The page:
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Virginia isn’t for drivers (still)
Question of the Day
Virginia’s General Assembly has so far refused to open a special session to reduce onerous new driver penalties. But to judge from several legal challenges now underway, lawmakers may end up ruing the missed opportunity to change things before the transportation compromise falls apart entirely. At a minimum, its clear that more than just the penalties are under fire.
A lawsuit filed this week in Circuit Court in Richmond could upend the entire transportation compromise with a constitutional challenge to the powers of taxation it gave to regional transportation authorities. Meanwhile, within the last two weeks, a Henrico County judge rejected the constitutionality of the driver penalties, an Arlington Navy veteran sued over an outlandish $1,050 fee for driving 20 mph over the limit and yet another lawsuit in Arlington County is challenging the taxing authority of the Northern Virginia Transportation Authority. The whole transportation compromise between Democratic Gov. Tim Kaine and a Republican-led legislature faces a real risk of crashing down in a legal hailstorm. Six months from now, we might be asking why Richmond did not pre-empt all of this.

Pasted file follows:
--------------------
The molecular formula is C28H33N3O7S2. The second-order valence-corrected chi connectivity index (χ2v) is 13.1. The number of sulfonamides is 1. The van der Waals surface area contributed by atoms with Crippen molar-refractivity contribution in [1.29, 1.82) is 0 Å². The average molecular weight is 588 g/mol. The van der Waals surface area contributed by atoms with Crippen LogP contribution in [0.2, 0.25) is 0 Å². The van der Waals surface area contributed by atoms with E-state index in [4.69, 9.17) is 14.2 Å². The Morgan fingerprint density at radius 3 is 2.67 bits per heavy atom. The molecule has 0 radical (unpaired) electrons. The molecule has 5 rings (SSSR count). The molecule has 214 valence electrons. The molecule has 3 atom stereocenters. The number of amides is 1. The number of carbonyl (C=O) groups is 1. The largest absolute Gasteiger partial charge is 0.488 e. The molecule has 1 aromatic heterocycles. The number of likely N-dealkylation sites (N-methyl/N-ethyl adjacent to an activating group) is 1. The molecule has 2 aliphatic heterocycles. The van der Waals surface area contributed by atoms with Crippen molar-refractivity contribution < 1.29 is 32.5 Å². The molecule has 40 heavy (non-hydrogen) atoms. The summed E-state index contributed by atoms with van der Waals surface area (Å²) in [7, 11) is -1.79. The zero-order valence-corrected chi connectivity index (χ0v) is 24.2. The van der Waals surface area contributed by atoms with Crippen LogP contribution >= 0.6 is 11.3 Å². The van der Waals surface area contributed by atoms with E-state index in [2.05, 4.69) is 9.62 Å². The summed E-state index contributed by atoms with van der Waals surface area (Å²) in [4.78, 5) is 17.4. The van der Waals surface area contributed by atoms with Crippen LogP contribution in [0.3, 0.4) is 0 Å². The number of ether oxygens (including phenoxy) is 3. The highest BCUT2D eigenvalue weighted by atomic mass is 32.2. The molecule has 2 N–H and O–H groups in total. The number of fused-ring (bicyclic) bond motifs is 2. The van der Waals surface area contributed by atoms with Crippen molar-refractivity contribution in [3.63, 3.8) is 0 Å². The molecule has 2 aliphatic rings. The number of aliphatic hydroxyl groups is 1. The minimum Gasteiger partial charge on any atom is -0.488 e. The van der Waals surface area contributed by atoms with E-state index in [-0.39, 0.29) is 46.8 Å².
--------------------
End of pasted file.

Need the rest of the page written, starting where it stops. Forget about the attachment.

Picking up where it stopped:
The constitutional tax-powers challenge comes courtesy of former state Republican Party Chairman Patrick McSweeney, who was joined by several other lawmakers and activists. If the courts hold that regional authorities cannot assess taxes as the plan arranges, then the whole painstaking compromise would need to be reconsidered.
While this is the biggest legal question right now, the driver-penalty issue is the one which truly gets people angry. That issue has rightly galvanized the public. Going 75 in a 55 mph zone is surely ticket-worthy but it is not necessarily “reckless driving” and it is not “abusive.” The law-abiding Arlington Navy veteran is proof of that. We heartily support having government throwing the book at motorists who seemingly have no regard for life or limb. Ordinary drivers who are caught engaging in ordinary speeding are a different story, however. The state should not be in the business of penalizing ordinary behavior with catastrophically large fines.
The odds of a special session look quite low right now. After all, these last few weeks have only witnessed a major public outcry over an obvious trampling of taxpayer rights. If and when judges rule the transportation plan unconstitutional, perhaps finally then we will see some real attention from lawmakers.
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